And then there might be 10,577 fewer of those seniors in Illinois if its experience with a progressive tax matches Connecticut’s.
I love how they project down to the person. You can pretty much figure a projection is phony when you see that.
* Butler has it right…
Governor J.B. Pritzker is assuring voters that a proposed graduated income tax will not impact their retirement income. Pritzker said late last week that opponents of the “fair tax” are planning to tax retirement income. Republican opponents say Pritzker’s statement isn’t true. Republican lawmaker Tim Butler says that it is unlikely that legislation will be proposed to change rules on taxing retirement income, whether the graduated income tax passes or not.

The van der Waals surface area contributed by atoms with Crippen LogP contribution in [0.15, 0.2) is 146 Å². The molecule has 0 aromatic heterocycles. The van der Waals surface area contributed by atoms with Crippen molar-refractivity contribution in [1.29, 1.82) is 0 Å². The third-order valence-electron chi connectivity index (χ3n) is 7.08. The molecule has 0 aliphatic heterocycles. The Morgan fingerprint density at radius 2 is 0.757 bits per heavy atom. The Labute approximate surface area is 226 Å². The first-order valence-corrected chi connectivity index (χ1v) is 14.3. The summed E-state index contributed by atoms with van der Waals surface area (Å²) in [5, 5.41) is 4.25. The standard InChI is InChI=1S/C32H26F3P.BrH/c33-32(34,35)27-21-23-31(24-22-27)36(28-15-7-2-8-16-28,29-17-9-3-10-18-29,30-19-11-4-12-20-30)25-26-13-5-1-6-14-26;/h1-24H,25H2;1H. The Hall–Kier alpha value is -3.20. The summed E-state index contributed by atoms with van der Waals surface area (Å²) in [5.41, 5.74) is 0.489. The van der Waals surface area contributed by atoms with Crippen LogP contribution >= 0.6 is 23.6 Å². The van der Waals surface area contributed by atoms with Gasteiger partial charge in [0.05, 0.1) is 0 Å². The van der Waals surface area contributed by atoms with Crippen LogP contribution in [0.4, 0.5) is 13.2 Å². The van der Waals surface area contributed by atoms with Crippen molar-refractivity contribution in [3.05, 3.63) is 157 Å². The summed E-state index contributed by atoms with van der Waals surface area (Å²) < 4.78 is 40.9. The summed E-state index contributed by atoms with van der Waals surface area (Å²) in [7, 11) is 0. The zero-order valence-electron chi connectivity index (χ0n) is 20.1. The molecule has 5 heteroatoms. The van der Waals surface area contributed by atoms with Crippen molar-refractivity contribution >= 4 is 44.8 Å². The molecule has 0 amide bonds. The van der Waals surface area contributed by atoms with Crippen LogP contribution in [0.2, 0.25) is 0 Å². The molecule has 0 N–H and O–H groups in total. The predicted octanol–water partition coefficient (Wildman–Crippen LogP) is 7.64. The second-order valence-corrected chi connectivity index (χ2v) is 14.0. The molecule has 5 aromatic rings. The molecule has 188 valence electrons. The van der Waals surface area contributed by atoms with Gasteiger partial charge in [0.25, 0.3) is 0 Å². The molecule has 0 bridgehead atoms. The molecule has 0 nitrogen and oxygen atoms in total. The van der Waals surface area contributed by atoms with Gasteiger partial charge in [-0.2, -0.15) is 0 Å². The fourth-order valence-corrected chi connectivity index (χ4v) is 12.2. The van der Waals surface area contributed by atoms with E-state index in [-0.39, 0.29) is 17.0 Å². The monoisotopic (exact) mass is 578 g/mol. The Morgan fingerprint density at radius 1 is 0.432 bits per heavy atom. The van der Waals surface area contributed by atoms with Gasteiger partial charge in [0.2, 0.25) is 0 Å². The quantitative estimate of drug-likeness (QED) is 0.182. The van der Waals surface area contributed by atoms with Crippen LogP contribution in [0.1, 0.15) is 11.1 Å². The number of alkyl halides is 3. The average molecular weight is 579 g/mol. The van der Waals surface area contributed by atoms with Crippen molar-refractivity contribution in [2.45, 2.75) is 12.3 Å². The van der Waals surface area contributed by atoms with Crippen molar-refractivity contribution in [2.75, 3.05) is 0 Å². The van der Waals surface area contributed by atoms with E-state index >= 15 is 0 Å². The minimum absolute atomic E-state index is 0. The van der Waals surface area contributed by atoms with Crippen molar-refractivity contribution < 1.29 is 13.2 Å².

…Adding… Rep. Butler says he doesn’t know where WJOL got that info and pointed to this story…
Rep. Tim Butler, R-Springfield, opposes the proposed tax amendment.
“From the House Republican perspective, we in no way support taxing retirement income,” Butler said. “I don’t know where the governor comes up with that statement.”
Redfield said whether this tax is passed or not, the legislature has always had the power to tax retirement income, but he said he thinks it’s unlikely that there will be a legislation change to that.
“What stops from taxing retirees today is that we have a flat tax in Illinois. If we tax one retiree, we have to tax all retirees,” Butler said. “That’s the firewall against raising taxes.”
…Adding… WJOL updated…
A previous version of this story attributed comments to lawmaker Tim Butler that were not accurate. We regret the error.
*** UPDATE 1 *** I told you last week that a judge had denied IPI’s motion for a TRO against part of the official Fair Tax explanation language. The final order was released today. Excerpt…